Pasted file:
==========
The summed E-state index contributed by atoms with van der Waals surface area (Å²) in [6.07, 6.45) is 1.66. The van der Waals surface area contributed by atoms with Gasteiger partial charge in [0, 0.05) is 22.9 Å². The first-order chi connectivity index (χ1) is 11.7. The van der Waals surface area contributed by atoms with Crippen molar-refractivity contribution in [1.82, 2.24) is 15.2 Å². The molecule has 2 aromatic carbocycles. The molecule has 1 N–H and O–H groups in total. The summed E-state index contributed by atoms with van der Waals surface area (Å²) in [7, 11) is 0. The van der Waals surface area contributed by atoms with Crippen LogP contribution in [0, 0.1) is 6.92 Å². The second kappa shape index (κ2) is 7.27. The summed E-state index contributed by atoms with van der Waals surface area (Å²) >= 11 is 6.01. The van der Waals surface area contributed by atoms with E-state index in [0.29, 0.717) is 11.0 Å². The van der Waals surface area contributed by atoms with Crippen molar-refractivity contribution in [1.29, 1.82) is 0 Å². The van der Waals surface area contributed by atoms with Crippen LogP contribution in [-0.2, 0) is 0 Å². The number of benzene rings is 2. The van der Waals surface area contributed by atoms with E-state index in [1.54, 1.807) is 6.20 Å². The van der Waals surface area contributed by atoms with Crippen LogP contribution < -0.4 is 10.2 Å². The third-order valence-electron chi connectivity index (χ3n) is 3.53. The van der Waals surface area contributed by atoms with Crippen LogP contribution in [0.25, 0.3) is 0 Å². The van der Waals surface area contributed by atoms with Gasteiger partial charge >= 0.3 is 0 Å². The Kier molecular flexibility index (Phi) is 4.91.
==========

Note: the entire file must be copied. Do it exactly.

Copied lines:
The summed E-state index contributed by atoms with van der Waals surface area (Å²) in [6.07, 6.45) is 1.66. The van der Waals surface area contributed by atoms with Gasteiger partial charge in [0, 0.05) is 22.9 Å². The first-order chi connectivity index (χ1) is 11.7. The van der Waals surface area contributed by atoms with Crippen molar-refractivity contribution in [1.82, 2.24) is 15.2 Å². The molecule has 2 aromatic carbocycles. The molecule has 1 N–H and O–H groups in total. The summed E-state index contributed by atoms with van der Waals surface area (Å²) in [7, 11) is 0. The van der Waals surface area contributed by atoms with Crippen LogP contribution in [0, 0.1) is 6.92 Å². The second kappa shape index (κ2) is 7.27. The summed E-state index contributed by atoms with van der Waals surface area (Å²) >= 11 is 6.01. The van der Waals surface area contributed by atoms with E-state index in [0.29, 0.717) is 11.0 Å². The van der Waals surface area contributed by atoms with Crippen molar-refractivity contribution in [1.29, 1.82) is 0 Å². The van der Waals surface area contributed by atoms with Crippen LogP contribution in [-0.2, 0) is 0 Å². The number of benzene rings is 2. The van der Waals surface area contributed by atoms with E-state index in [1.54, 1.807) is 6.20 Å². The van der Waals surface area contributed by atoms with Crippen LogP contribution < -0.4 is 10.2 Å². The third-order valence-electron chi connectivity index (χ3n) is 3.53. The van der Waals surface area contributed by atoms with Crippen LogP contribution in [0.25, 0.3) is 0 Å². The van der Waals surface area contributed by atoms with Gasteiger partial charge >= 0.3 is 0 Å². The Kier molecular flexibility index (Phi) is 4.91.